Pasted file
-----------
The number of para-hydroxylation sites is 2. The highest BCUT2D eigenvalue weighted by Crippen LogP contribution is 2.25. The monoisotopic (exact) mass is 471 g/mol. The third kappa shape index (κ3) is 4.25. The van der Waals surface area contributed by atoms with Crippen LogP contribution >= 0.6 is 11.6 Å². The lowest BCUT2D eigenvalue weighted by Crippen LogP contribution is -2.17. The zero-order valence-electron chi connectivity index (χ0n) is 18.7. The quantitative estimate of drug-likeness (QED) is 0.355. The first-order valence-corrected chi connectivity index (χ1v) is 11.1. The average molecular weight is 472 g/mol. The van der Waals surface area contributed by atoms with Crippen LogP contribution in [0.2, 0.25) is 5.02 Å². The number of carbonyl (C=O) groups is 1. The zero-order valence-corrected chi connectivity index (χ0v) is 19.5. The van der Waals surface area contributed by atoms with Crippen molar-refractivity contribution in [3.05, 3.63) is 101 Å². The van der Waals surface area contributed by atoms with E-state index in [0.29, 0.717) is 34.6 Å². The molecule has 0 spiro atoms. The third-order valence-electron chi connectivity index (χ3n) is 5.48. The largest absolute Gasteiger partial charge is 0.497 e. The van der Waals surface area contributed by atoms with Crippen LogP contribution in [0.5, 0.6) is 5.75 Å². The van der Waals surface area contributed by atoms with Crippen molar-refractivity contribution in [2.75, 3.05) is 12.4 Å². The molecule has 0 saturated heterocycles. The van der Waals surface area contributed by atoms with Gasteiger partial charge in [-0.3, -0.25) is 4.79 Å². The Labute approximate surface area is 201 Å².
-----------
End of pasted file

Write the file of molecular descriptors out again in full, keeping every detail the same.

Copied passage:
The number of para-hydroxylation sites is 2. The highest BCUT2D eigenvalue weighted by Crippen LogP contribution is 2.25. The monoisotopic (exact) mass is 471 g/mol. The third kappa shape index (κ3) is 4.25. The van der Waals surface area contributed by atoms with Crippen LogP contribution >= 0.6 is 11.6 Å². The lowest BCUT2D eigenvalue weighted by Crippen LogP contribution is -2.17. The zero-order valence-electron chi connectivity index (χ0n) is 18.7. The quantitative estimate of drug-likeness (QED) is 0.355. The first-order valence-corrected chi connectivity index (χ1v) is 11.1. The average molecular weight is 472 g/mol. The van der Waals surface area contributed by atoms with Crippen LogP contribution in [0.2, 0.25) is 5.02 Å². The number of carbonyl (C=O) groups is 1. The zero-order valence-corrected chi connectivity index (χ0v) is 19.5. The van der Waals surface area contributed by atoms with Crippen molar-refractivity contribution in [3.05, 3.63) is 101 Å². The van der Waals surface area contributed by atoms with E-state index in [0.29, 0.717) is 34.6 Å². The molecule has 0 spiro atoms. The third-order valence-electron chi connectivity index (χ3n) is 5.48. The largest absolute Gasteiger partial charge is 0.497 e. The van der Waals surface area contributed by atoms with Crippen LogP contribution in [0.5, 0.6) is 5.75 Å². The van der Waals surface area contributed by atoms with Crippen molar-refractivity contribution in [2.75, 3.05) is 12.4 Å². The molecule has 0 saturated heterocycles. The van der Waals surface area contributed by atoms with Gasteiger partial charge in [-0.3, -0.25) is 4.79 Å². The Labute approximate surface area is 201 Å².